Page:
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Nuclear Weapons


Nuclear weapons may be of the fission type (atomic weapons) or the fusion type (thermonuclear or hydrogen weapons).
Fission weapons get their destructive power from the splittings of atomic nuclei. Only three kinds of atoms are known to be suitable for fissioning in such weapons. These atoms are of the uranium (U) isotopes U-235 and U-238 and of the plutonium (Pu) isotope, Pu-239. An accelerating uncontrolled chain reaction occurs when, for example, two pieces of U-235 come together and exceed the critical mass.
Thermonuclear weapons get their power from the fusion atomic nuclei under intense heat. The nuclei fused in thermonuclear weapons are of the hydrogen isotopes, deuterium and tritium. Fusion reactions require temperatures equal to, or greater than, those found in the sun’s core.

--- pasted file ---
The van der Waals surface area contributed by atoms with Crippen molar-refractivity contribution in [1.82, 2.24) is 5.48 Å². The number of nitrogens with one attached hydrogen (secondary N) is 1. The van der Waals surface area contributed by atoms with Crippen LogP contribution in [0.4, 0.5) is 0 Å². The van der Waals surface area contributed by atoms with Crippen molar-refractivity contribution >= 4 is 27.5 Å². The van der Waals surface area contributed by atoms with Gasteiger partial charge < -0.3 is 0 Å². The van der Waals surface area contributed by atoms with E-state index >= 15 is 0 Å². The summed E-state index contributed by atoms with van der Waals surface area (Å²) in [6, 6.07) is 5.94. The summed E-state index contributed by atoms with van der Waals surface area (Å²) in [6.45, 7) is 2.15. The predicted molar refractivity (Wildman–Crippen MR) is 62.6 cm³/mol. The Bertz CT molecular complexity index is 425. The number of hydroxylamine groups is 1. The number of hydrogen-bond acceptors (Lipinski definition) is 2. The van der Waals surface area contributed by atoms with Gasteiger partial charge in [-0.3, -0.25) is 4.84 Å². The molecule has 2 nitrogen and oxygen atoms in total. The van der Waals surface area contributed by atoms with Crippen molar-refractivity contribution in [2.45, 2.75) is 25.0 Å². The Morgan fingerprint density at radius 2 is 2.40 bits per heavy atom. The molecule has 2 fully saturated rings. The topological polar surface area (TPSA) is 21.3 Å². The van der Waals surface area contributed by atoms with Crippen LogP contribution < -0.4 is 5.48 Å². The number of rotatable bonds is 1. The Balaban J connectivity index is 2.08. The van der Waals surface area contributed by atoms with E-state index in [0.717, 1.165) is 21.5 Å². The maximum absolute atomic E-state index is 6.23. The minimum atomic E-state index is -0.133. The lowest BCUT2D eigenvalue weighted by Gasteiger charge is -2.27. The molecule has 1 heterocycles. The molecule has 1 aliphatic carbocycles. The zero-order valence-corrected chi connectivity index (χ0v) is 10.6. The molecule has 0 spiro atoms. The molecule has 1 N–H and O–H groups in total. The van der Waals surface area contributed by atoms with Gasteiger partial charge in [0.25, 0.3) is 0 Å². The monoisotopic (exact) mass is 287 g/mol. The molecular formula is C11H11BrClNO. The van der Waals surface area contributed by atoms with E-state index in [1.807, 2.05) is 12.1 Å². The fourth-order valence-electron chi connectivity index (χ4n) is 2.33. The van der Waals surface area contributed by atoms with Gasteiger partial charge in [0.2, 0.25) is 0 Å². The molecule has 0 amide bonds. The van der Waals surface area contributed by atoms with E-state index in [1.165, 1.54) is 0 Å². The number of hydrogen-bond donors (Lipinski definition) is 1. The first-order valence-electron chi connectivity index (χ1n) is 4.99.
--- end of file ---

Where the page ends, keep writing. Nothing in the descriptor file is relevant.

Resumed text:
The only practical way to achieve such temperature si by means of a fission explosion. Thus, thermonuclear explosions are triggered by an implosion-type fission device. (In the implosion method, a subcritical mass is made supercritical by compressing it into a smaller volume.)
The first nuclear weapons were two fission bombs used by the United States during World War II (1939-1945). In the war, one was dropped on each of Japanese cities of Hiroshima and Nagasaki.
Nuclear explosive devices can have a wide variety of yields. Some older bombs had yields of about 20 megatons, or 1,540 Hiroshima bombs. A megaton is the amount of energy released by 907,000 metric tons of TNT. Today, because of the higher accuracy of missiles, most nuclear devices have yields of less than 1 megaton.